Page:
We’re all products of a dysfunctional society
Nigeria has made me more kind and empathetic. Kind to those seemingly undeserving of this kindness and empathetic to those in less fortunate circumstances and environments than I am.
Observing the dysfunction in our society has made me realize that we’re all victims. Victims by circumstance, not by choice or anything we have control over. Victims of a gruesome system with next to no indicators of positive reforms in sight; save hope. A gleam of hope that weans as the days go by.
More times than I can count, I’ve heard people say Nigerians are among the most resilient people in the world. Still, being in such proximity to so much pain, angst and suffering, as we are, does a lot to a person, save an entire nation of over 200 million people.
The cashier who attempts to miscalculate my change does so because that might just be the exact fare she needs to transport her back home safely.
The market woman who openly disrespects me does so because she is frustrated that her earning and purchasing power are steadily reducing with inflation and fuel hikes.
The man who steals from me does so because he’s not sure where his next meal would come from, and seeing that he has no viable source of employment, he has to take matters into his hands.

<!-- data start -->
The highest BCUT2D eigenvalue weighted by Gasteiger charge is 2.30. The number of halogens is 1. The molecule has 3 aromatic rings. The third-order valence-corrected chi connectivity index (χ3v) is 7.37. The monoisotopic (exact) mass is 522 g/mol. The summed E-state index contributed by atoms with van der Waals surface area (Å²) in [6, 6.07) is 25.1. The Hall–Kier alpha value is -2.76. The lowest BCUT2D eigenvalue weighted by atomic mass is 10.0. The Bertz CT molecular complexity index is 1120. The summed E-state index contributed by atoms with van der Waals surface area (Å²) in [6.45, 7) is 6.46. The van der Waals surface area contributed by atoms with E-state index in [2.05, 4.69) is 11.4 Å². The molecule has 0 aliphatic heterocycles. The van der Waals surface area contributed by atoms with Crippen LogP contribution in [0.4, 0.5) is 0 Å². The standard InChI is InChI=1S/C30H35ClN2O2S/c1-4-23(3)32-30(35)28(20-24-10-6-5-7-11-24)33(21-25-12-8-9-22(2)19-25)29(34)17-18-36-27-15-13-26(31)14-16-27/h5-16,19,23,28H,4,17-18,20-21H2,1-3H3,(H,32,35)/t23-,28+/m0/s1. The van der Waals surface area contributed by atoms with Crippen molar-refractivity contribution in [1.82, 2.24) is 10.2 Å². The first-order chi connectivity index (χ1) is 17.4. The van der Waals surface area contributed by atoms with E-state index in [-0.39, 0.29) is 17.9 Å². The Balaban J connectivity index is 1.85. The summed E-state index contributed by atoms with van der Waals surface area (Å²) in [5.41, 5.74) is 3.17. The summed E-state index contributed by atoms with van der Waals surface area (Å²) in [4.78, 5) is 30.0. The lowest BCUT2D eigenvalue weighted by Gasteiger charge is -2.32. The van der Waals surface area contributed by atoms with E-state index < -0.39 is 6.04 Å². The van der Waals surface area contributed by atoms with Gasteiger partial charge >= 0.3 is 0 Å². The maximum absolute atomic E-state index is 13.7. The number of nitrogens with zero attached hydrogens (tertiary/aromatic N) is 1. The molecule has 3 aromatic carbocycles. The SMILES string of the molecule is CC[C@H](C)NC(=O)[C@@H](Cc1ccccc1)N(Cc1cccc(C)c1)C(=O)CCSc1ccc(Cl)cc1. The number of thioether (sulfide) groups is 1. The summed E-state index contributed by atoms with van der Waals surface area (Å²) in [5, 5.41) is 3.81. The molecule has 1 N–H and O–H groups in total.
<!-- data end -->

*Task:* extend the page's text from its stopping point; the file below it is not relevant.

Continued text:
The little boy who wants to become a doctor says so because he lost his favourite cousin and doesn’t want sick people to keep dying in our ill-equipped hospitals.
The lady who carries women’s rights on her head does so because she’s been sexually harassed and abused, and no one ever gave her a voice until she found hers.
In one way or the other, we’re all affected by our failed system, and the effects of these manifest in diverse ways.
Staying afloat in Nigeria is hard. The system is bent on breaking you and tearing apart whatever form of sanity is left in you. This is why people leave. Not because they have no love for the motherland or do not want to see it prosper, but simply beside choosing to stay is almost as good as signing one’s death sentence.
The fight for our lives and livelihoods is more pressing than any other thing we have to encounter, and I wonder, will this ever end?